have seen the future of album oriented rock and it may very well be
in the hands of U.K. based Space Elevator. Releasing their
first full length debut CD, the self-titled Space Elevator,
the band proves masterful at coming up with catchy pop hooks,
expertly paired with driving, crunching guitars, soaring synths and
skillful group interplay. At the core of the Space Elevator sound
are the vocals of The Duchess and the electric guitars of David
Young. Also in the band are bass ace Neil Murray, Brian
Green (drums) and Elliot Ware (keyboards). Owing to the
splendid vocals of The Duchess, some may draw comparisons to groups
like Blondie and even ABBA, (did someone say Queen?) but theres
also something uniquely appealing behind the Space Elevator sound.
Guitarist Young and Brian Greene have played together with singer
Sonja Kristina of Curved Air and others, while Neil Murray has played
with some of the great prog and rock bands bands of the 1970s,
and his excellent bass work provides a solid anchor for the soaring
vocals and crunching electric guitar work here. Imagine the voice
of Deborah Harry fronting Queen and you can get some of the gist behind
the Space Elevator sound. With their self-titled CD debut, U.K. based
Space Elevator carries the spirit of anthemic stadium rock to a whole
new level of sonic expertise. www.SpaceElevatorBand.com
mwe3.com presents an interview
David Young of SPACE ELEVATOR
Where are you from originally and where are you living now and what
do you like best about it?
David Young: Originally I am from Glasgow in Scotland. Space
Elevator has a strong Scottish connection, Neil Murray our bass player
is Scottish and our manager is a Glaswegian as I am but he supports
the wrong football team!!...ha.
I now live in a place called Marlow which is in Buckinghamshire, England.
Its about 25 miles west of London and is right on the River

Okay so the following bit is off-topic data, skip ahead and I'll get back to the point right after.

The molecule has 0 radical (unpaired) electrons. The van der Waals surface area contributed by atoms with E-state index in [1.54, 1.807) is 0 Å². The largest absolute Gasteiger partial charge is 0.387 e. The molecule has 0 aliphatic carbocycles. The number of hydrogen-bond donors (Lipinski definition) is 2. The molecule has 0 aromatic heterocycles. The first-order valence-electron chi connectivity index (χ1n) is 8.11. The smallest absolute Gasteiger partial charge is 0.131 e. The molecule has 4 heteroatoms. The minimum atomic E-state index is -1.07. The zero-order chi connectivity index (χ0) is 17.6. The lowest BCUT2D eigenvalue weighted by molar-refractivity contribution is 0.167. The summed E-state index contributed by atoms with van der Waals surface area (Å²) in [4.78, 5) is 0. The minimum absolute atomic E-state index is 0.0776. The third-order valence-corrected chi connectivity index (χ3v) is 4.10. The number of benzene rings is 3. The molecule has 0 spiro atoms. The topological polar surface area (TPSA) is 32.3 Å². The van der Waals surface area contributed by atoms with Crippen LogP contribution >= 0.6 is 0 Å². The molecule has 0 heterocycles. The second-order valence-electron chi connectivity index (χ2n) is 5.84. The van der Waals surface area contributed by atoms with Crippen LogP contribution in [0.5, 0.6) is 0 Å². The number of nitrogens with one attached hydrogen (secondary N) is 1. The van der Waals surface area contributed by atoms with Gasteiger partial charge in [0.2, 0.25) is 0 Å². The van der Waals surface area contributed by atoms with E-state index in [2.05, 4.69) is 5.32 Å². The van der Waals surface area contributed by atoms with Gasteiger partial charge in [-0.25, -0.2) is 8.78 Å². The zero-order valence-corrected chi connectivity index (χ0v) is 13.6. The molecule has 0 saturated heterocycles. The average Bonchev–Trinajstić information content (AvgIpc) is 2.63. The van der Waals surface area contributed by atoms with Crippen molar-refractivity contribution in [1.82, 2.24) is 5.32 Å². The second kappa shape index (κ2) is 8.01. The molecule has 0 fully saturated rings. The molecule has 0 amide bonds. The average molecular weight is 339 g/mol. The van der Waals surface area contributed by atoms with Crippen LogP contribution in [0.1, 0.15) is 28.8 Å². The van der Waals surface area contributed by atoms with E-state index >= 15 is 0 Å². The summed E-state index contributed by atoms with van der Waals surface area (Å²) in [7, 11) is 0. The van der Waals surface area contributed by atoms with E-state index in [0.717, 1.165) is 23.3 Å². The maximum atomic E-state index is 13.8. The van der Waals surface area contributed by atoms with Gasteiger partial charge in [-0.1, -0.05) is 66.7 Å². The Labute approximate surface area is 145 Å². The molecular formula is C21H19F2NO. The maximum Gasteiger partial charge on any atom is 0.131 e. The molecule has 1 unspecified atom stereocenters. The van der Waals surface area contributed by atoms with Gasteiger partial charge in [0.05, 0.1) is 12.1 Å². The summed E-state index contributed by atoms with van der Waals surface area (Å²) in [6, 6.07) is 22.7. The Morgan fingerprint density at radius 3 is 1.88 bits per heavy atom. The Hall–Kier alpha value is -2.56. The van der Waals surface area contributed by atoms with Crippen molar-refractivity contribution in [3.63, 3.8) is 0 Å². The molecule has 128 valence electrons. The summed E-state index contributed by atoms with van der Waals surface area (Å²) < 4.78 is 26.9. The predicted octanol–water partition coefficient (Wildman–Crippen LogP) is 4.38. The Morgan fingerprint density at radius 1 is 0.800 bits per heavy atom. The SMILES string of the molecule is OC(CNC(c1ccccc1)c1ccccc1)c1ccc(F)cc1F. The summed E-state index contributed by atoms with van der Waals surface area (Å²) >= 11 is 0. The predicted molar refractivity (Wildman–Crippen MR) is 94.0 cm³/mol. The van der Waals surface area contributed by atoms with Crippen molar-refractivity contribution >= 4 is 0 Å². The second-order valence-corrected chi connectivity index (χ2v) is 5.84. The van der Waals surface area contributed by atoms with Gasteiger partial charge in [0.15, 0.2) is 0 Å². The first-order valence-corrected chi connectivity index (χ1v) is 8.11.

Thames. I live in the Old Rectory of a church which is on the river.
Its very inspiring for writing music. I have lived here for
two and a half years and I love it.
mwe3: When did Space Elevator form and how and when did you
meet up with your Space Elevator band mates?
David Young: It started initially as a writing project for
me and the Duchess. As the songs were completed in demo form, increasingly
we felt that there was a cohesion between the songs and that we should
put a band together and record an album. She and I have gigged and
written together on and off over the years. Brian Greene our drummer
has been my best friend since we were teenagers and we have done loads
of gigging together. He is also the best drummer I know so it was
just obvious that he would be in the band.
Neil Murray who of course already has an international reputation
as a bass player from his time with Whitesnake, Black Sabbath, Gary
Moore, Peter Green, Brian May etc etc etc
we met at the West
End production of We Will Rock You where Neil was the resident bass
player from the shows inception in 2002 until its closure on
May 31st this year. I played guitar on around 400 shows between 2007
and the shows closure although it wasnt my full time gig.
The same with our keyboard player Elliott Ware. Elliott was musical
director at We Will Rock You when I began although he went onto do
other stuff fairly soon afterwards such as playing with The Who. The
key thing with Elliott was that although he is obviously a brilliant
musician, he was quite rare in my experience, in that he was a classical
pianist who could also play you the full repertoires of Genesis, Queen,
Jethro Tull and Rush amongst others... so that was right up our street.
How long did it take to write, record and produce the Space Elevator
CD? What were the key events that led to making the album and how
did you share the song writing with The Duchess?
David Young: Well the writing was done over a period of about
six months but very much in a one day a week or a fortnight kind of
a way. We demoed the stuff at my house and played all the instruments
ourselves. The recording began in April 2013 and the album was finally
mastered in November 2013. However, all the playing, mixing and mastering
was done in a total of about 20 days over that period. Roughly speaking
two days per instrument and a day per track to mix.
We have written together for many years and we are very comfortable
writing in any combination. So maybe I could write almost a whole
song or she could write almost a whole song or one of us would have
a couple of chords and we would work on it from there.
Space Elevator album, the majority of songs started off with me having
a few chords and maybe a drum loop or something. This could be very
basic though and we would then come up with new sections together
and mess the songs around all over the place. Although I contributed
a few lines she is our lyricist and also comes up with all the melodies